hey Tod, my question is i have a single 16 wide mobile home with a 3/12 pitch roof. i'm striping my roof with 1x4's and am having a metal roof installed over my existing shingles. would it be wise to rip all the way down the ridge a 1'' opening on each side of the ridge and blanket the ridge opening with a roll of attic mesh roll insulation called gaf cobra pro series attic ventilation before installing ridge cap,also would be installing a cv3 ridge rib vent inclosure on each side of ridge cap.attic has little insulation. would this help with heating and cooling or would this method cause condensation and mold issues. thanks for all your help. RD

Eric Novotny
An informed customer is the Best Customer!
1/7/2019

Where is your intake air for the ridge vent coming from?

If you strip the roof (purlins), you won't have any intake ventilation in this case.

Todd Miller
Isaiah Industries, Inc.
1/7/2019

Exhaust vents on a roof need someplace to pull intake air from. If there are no intake vents at the bottom of the roof, then there are risks with putting in a ridge vent. One side of the ridge vent may start to draw air in, which is bad because it can bring in bad weather, especially when the roof is fairly low pitch to boot. Putting the roof on battens will be helpful. It creates a good thermal break. You could, for extra efficiency, install vertical battens first along the rafters and then your horizontal battens. This creates vertically oriented air chambers beneath the roof which can then be vented with intake at the bottom and exhaust at the ridge.


1/8/2019

hey Tod, my question is i have a single 16 wide mobile home with a 3/12 pitch roof. i'm striping my roof with 1x4's and am having a metal roof installed over my existing shingles. would it be wise to rip all the way down the ridge a 1'' opening on each side of the ridge and blanket the ridge opening with a roll of attic mesh roll insulation called gaf cobra pro series attic ventilation before installing ridge cap,also would be installing a cv3 ridge rib vent inclosure on each side of ridge cap.attic has little insulation. would this help with heating and cooling or would this method cause condensation and mold issues. thanks for all your help. RD thanks TOD and ERIC my trailer has about a 6'' overhangthats soffit vented.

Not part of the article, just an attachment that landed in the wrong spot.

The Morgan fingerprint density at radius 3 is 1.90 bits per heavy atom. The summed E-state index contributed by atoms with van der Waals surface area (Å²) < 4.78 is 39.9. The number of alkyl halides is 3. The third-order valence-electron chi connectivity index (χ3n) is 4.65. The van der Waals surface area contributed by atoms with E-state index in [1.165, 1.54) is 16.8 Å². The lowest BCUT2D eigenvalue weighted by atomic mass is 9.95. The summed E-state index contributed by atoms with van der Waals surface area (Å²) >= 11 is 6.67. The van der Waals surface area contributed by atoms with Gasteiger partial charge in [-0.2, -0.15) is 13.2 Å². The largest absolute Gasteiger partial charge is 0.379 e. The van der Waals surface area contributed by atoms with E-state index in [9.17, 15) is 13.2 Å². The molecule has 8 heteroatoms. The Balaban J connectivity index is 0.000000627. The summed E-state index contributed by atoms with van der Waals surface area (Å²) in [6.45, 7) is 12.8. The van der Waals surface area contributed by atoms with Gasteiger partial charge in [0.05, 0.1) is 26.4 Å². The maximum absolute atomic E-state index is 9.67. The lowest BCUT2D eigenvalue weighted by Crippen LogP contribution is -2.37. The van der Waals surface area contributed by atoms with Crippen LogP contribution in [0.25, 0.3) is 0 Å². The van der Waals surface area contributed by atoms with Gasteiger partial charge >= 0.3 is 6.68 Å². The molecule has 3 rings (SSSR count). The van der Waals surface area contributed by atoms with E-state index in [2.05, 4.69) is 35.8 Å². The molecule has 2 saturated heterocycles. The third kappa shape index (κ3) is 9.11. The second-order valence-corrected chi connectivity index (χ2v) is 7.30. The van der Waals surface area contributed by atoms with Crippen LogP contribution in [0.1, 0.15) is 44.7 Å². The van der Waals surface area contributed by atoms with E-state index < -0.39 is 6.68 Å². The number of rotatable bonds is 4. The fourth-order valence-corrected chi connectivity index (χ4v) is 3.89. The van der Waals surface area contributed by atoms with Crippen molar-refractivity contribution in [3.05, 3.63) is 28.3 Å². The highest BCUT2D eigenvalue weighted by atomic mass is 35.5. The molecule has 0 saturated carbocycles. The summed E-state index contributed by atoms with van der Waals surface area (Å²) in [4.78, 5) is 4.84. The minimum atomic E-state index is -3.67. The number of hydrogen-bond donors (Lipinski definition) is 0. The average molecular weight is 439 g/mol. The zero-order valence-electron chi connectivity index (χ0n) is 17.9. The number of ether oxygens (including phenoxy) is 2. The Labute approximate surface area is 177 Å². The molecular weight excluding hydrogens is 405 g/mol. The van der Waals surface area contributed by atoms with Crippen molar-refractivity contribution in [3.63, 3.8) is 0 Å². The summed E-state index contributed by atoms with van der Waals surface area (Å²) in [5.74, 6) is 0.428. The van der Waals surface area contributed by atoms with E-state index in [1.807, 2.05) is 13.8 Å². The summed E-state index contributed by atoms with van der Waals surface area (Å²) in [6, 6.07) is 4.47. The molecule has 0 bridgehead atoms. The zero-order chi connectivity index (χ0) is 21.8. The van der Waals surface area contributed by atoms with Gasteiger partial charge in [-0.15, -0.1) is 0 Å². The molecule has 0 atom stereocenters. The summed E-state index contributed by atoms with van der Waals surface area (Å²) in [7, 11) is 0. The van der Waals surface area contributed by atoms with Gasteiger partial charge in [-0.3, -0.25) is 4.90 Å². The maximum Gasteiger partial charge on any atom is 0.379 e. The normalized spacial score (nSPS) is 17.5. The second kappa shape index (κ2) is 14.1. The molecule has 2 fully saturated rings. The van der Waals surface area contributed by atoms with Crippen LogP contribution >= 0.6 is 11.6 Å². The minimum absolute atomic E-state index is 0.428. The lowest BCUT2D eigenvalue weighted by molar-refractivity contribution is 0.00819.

Todd Miller
Isaiah Industries, Inc.
1/8/2019

If the intake vents are working and air is flowing through the attic, then installing a ridge vent is fine. Make sure that the product you choose is installed appropriately and approved for 3:12 roof pitch.


1/8/2019

thanks Tod, i have about a 4-6'' soffit all the way around the trailer.pulled off 4 attic vents about 12''x12'' openings off along the roof by the ridge. Will be covering the openings with galvanized mesh wire so it can breath. Is this enough ventilation to not install a ridge vent?Appreciate your thoughts, thanks! RD

Eric Novotny
An informed customer is the Best Customer!
1/8/2019

If the soffits are continuous around the perimeter and are open, so should the ridge. The ventilation should be continuous and in balance with the ridge vent.